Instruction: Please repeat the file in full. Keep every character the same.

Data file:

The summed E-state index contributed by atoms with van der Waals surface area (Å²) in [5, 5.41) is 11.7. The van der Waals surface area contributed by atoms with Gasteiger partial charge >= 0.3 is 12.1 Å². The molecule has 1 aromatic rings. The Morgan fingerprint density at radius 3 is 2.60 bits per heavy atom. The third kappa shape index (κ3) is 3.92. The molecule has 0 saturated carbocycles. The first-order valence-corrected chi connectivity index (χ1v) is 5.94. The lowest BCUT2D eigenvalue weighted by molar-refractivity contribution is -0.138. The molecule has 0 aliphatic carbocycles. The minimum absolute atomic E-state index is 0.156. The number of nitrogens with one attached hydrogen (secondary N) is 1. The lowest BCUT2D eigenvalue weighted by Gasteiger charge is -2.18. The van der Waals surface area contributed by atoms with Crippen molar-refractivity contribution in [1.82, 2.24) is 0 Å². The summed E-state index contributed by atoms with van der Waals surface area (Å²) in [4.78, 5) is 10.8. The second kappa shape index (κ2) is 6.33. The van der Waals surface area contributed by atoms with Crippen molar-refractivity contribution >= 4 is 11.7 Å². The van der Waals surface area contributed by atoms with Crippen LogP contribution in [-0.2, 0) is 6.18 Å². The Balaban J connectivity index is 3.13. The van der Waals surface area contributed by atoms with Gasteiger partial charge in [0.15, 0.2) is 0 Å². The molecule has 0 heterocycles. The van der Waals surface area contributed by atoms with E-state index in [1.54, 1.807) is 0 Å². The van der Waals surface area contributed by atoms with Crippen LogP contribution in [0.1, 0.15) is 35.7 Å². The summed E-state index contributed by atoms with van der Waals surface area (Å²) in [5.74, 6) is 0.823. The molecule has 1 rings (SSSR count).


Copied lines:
The summed E-state index contributed by atoms with van der Waals surface area (Å²) in [5, 5.41) is 11.7. The van der Waals surface area contributed by atoms with Gasteiger partial charge >= 0.3 is 12.1 Å². The molecule has 1 aromatic rings. The Morgan fingerprint density at radius 3 is 2.60 bits per heavy atom. The third kappa shape index (κ3) is 3.92. The molecule has 0 saturated carbocycles. The first-order valence-corrected chi connectivity index (χ1v) is 5.94. The lowest BCUT2D eigenvalue weighted by molar-refractivity contribution is -0.138. The molecule has 0 aliphatic carbocycles. The minimum absolute atomic E-state index is 0.156. The number of nitrogens with one attached hydrogen (secondary N) is 1. The lowest BCUT2D eigenvalue weighted by Gasteiger charge is -2.18. The van der Waals surface area contributed by atoms with Crippen molar-refractivity contribution in [1.82, 2.24) is 0 Å². The summed E-state index contributed by atoms with van der Waals surface area (Å²) in [4.78, 5) is 10.8. The second kappa shape index (κ2) is 6.33. The van der Waals surface area contributed by atoms with Crippen molar-refractivity contribution >= 4 is 11.7 Å². The van der Waals surface area contributed by atoms with Crippen LogP contribution in [-0.2, 0) is 6.18 Å². The Balaban J connectivity index is 3.13. The van der Waals surface area contributed by atoms with Gasteiger partial charge in [0.15, 0.2) is 0 Å². The molecule has 0 heterocycles. The van der Waals surface area contributed by atoms with E-state index in [1.54, 1.807) is 0 Å². The van der Waals surface area contributed by atoms with Crippen LogP contribution in [0.1, 0.15) is 35.7 Å². The summed E-state index contributed by atoms with van der Waals surface area (Å²) in [5.74, 6) is 0.823. The molecule has 1 rings (SSSR count).